- The permittee is no longer an operator of the site.
ENGINEERS & CONTRACTORS
NOTICE OF INTENT (NOI)
If a project disturbs over one acre of ground or is one part of a larger project that ultimately impacts over one acre of ground, a Notice of Intent (NOI) is required to be completely researched, filled out and submitted to the EPA, either electronically via the internet or by hard copy with over-land delivery (US Postal Service or an express delivery service company). If the NOI is submitted and the required items of concern on the form have not been properly reviewed to determine if they would be impacted with the project (noted below in this section), the applicant and all pertinent parties associated with them (engineer, contractor, etc.) may be found to be liable for breaking all
relevant Federal laws. It behooves all parties to ensure that they have done their due diligence before submitting the NOI.
To submit a NOI, use this link to obtain EPA’s NOI materials and forms:
Total Maximum Daily Load (TMDL)
As stated by NHDES, “The Federal Water Pollution Control Act [PL92-500, commonly called the Clean Water Act (CWA)], as last reauthorized by the Water Quality Act of 1987, requires each state to submit two surface water quality documents to the U.S. Environmental Protection Agency (EPA) every two years. Section 305(b) of the CWA requires submittal of a report (commonly called the "305(b) Report"), that describes the quality of its surface waters and an analysis of the extent to which all such waters provide for the protection and propagation of a balanced population of shellfish, fish, and wildlife, and allow recreational activities in and on the water.
The second document is typically called the "303(d) List," which is so named because it is a requirement of Section 303(d) of the CWA. The 303(d) List includes surface waters that are:
Threatened and Endangered Species
Prior to submittal of the NOI, the applicant must coordinate with the NH Natural Heritage Bureau and/or the US Fish and Wildlife Service to ensure that the proposed project will have no effect on Federally-listed Threatened and Endangered Species.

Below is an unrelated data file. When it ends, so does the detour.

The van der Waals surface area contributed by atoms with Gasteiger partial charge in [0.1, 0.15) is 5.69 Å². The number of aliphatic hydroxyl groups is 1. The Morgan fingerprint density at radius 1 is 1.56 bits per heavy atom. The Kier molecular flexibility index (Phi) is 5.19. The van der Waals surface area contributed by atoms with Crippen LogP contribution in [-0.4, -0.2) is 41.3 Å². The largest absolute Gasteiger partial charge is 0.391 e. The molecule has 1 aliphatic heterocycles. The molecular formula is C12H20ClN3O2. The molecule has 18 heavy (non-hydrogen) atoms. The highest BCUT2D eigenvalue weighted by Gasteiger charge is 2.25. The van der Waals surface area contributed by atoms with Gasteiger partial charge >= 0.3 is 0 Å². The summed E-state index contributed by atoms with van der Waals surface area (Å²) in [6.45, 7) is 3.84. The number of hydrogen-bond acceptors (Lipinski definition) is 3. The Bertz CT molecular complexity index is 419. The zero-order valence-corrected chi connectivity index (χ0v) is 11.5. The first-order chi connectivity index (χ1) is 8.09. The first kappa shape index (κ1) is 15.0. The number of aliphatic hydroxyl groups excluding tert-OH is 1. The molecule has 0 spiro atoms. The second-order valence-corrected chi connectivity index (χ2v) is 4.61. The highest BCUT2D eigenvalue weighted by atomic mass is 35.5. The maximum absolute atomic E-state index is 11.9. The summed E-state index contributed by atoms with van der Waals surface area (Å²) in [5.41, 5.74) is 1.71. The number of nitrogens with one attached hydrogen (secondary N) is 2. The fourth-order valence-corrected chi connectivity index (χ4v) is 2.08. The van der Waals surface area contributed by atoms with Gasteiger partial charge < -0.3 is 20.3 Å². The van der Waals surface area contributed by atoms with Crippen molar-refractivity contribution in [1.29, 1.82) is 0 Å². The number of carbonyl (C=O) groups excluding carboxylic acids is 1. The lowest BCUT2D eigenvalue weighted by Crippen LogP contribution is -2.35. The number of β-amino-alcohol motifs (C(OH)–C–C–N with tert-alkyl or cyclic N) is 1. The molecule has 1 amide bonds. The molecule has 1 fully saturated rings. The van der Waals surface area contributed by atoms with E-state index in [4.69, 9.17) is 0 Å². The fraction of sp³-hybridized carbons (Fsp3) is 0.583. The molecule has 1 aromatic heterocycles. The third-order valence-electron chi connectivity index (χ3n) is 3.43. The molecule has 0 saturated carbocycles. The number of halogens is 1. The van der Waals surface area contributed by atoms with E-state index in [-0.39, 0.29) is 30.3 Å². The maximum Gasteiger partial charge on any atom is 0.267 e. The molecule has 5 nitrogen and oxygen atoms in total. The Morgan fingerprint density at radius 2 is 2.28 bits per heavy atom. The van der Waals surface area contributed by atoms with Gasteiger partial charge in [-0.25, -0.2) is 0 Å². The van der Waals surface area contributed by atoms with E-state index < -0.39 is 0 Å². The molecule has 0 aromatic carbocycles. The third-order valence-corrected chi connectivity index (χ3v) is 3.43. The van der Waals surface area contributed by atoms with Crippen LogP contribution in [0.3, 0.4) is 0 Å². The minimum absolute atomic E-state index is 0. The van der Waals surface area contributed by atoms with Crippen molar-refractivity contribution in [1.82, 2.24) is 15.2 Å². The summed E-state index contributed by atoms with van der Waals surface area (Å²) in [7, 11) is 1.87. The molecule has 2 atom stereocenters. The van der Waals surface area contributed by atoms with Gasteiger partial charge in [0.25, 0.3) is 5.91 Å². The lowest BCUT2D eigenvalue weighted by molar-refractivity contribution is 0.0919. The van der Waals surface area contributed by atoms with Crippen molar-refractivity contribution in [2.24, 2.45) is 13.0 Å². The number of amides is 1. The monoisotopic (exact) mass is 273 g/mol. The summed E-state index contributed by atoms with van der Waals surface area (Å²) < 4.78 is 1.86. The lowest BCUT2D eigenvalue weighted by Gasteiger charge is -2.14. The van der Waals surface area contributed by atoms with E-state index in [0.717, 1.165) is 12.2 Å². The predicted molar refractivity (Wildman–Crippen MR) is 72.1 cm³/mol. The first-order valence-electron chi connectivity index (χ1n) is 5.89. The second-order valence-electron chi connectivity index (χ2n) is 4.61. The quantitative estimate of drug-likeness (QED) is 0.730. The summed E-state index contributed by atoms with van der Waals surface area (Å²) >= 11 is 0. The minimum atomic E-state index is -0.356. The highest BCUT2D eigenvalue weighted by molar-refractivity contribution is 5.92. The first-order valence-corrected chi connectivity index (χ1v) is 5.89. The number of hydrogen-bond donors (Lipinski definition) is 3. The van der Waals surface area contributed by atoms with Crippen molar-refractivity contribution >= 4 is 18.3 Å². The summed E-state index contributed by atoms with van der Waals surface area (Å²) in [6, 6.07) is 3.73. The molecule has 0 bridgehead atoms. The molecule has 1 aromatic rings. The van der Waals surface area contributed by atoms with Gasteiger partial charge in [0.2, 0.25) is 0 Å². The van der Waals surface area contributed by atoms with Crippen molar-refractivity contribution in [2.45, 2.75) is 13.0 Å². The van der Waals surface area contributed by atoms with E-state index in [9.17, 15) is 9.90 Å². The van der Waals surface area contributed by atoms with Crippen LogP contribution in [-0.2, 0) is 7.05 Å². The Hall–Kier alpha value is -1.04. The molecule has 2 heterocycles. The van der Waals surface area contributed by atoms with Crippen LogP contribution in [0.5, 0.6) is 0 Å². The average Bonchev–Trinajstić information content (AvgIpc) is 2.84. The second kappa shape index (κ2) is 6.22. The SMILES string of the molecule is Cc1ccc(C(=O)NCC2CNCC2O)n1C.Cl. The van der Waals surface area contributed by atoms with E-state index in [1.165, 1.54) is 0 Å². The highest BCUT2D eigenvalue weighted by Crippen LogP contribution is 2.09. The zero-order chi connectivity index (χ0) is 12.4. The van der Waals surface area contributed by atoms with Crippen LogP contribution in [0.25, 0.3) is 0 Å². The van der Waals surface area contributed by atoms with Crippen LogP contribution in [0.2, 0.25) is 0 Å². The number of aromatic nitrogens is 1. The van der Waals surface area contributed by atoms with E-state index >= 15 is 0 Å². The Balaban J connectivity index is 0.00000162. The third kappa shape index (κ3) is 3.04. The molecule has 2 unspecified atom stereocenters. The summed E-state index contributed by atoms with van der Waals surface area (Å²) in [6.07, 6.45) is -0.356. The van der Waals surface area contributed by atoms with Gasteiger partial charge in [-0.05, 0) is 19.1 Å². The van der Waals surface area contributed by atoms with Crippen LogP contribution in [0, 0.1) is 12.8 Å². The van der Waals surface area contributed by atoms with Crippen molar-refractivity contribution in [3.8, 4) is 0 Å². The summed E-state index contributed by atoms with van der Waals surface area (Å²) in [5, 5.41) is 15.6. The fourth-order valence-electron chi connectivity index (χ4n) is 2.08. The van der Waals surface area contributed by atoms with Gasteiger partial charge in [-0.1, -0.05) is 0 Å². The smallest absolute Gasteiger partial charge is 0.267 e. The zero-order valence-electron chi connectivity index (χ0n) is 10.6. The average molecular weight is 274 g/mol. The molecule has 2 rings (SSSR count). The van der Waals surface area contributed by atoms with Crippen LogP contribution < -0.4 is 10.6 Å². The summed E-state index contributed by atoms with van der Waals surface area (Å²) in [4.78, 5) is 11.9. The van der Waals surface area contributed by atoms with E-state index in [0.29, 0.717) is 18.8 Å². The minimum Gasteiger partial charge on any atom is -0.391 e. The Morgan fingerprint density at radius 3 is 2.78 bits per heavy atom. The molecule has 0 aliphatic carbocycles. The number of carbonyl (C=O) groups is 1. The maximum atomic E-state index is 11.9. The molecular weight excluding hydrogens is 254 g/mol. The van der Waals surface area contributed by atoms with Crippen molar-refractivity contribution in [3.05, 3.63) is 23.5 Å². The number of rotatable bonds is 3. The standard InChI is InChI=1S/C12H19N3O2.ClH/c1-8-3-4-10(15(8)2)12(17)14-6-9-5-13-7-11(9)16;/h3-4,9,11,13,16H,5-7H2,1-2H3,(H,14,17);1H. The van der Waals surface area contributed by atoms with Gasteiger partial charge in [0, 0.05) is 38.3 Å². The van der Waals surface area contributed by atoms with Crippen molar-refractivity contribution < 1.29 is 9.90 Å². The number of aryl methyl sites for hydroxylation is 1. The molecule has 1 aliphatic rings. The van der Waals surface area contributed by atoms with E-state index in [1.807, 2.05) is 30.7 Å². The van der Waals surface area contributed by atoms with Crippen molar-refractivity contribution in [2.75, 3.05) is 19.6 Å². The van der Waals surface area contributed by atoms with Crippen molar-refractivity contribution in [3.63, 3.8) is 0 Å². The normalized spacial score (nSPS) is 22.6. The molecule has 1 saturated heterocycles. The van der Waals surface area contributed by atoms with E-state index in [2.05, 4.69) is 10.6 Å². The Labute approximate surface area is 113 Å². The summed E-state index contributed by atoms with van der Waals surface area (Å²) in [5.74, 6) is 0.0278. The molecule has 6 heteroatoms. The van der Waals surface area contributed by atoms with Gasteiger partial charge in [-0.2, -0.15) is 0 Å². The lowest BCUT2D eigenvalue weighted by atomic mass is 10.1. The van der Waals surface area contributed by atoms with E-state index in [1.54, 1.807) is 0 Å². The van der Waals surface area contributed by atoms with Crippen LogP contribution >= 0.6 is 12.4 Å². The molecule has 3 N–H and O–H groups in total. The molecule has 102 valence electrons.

Section 106 of the National Historic Preservation Act requires that any project that uses Federal monies or requires a Federal permit or approval must allow the State Historic Preservation Office (the NH Division of Historical Resources [NHDHR] in NH, http://www.nh.gov/nhdhr/) an opportunity to review the entire project’s impacts on cultural resources (both archaeological and historical concerns). A memo or letter from NHDHR that states they have no concerns with the project should be obtained prior to submittal of the NOI to EPA. Signing of the NOI without finding out the project’s impacts on cultural resources may leave the applicant open to substantial legal liability.
Stormwater Pollution Prevention Plan (SWPPP)
A SWPPP must include the following information:
- Site description and design plans identifying potential sources of pollution that may affect the quality of stormwater discharges.
- Appropriate Best Management Practices (BMPs), including erosion, sediment, and stormwater management controls to minimize the discharge of pollutants from the site.
- Description of steps taken to prevent and control pollutants in stormwater discharge from the site, including an inspection schedule of all disturbed, unstabilized areas and maintenance of all controls to ensure their proper operation.
Best Management Practices (BMPs)
BMPs are schedules of activities, prohibitions of practices, maintenance procedures, and other management practices designed to prevent or reduce the pollution of waters of the United States. BMPs also include treatment requirements, operating procedures, and practices to control site runoff, spillage or leaks, waste disposal, or drainage from raw sewage. BMPs may include structural devices or nonstructural practices.
BMP Reference Materials
EPA’s National Menu of Stormwater Best Management Practices
ENGINEERS & CONTRACTORS
The City of Rochester has specific site development regulations that establish set requirements for site designs within City limits. The site design and development criteria may be found within Article II, Section 5 of the City’s Site Design Regulations and enforced by the City under Article III of said Regulation. Each of the respected Articles may be found at the link below:
ENGINEERS & CONTRACTORS